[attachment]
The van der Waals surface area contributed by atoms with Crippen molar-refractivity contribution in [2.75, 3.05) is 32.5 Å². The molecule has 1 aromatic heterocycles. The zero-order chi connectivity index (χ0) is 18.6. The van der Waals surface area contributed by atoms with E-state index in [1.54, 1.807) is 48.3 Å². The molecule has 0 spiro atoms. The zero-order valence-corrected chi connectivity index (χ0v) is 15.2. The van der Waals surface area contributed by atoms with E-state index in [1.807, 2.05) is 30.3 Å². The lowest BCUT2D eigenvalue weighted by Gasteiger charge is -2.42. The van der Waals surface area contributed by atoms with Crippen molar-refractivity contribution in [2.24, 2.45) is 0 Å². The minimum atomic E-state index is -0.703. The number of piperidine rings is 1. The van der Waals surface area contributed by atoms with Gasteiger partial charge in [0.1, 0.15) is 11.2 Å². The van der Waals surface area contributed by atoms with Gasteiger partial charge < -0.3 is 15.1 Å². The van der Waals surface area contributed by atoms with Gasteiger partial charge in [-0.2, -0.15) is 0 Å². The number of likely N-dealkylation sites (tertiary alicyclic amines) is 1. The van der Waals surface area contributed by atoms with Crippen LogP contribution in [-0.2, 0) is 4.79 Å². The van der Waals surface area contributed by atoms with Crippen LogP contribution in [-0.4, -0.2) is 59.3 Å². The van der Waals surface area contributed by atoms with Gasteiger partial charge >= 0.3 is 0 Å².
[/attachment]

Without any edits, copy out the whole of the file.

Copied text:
The van der Waals surface area contributed by atoms with Crippen molar-refractivity contribution in [2.75, 3.05) is 32.5 Å². The molecule has 1 aromatic heterocycles. The zero-order chi connectivity index (χ0) is 18.6. The van der Waals surface area contributed by atoms with E-state index in [1.54, 1.807) is 48.3 Å². The molecule has 0 spiro atoms. The zero-order valence-corrected chi connectivity index (χ0v) is 15.2. The van der Waals surface area contributed by atoms with E-state index in [1.807, 2.05) is 30.3 Å². The lowest BCUT2D eigenvalue weighted by Gasteiger charge is -2.42. The van der Waals surface area contributed by atoms with Crippen molar-refractivity contribution in [2.24, 2.45) is 0 Å². The minimum atomic E-state index is -0.703. The number of piperidine rings is 1. The van der Waals surface area contributed by atoms with Gasteiger partial charge in [0.1, 0.15) is 11.2 Å². The van der Waals surface area contributed by atoms with Gasteiger partial charge < -0.3 is 15.1 Å². The van der Waals surface area contributed by atoms with Gasteiger partial charge in [-0.2, -0.15) is 0 Å². The number of likely N-dealkylation sites (tertiary alicyclic amines) is 1. The van der Waals surface area contributed by atoms with Crippen LogP contribution in [-0.2, 0) is 4.79 Å². The van der Waals surface area contributed by atoms with Crippen LogP contribution in [-0.4, -0.2) is 59.3 Å². The van der Waals surface area contributed by atoms with Gasteiger partial charge >= 0.3 is 0 Å².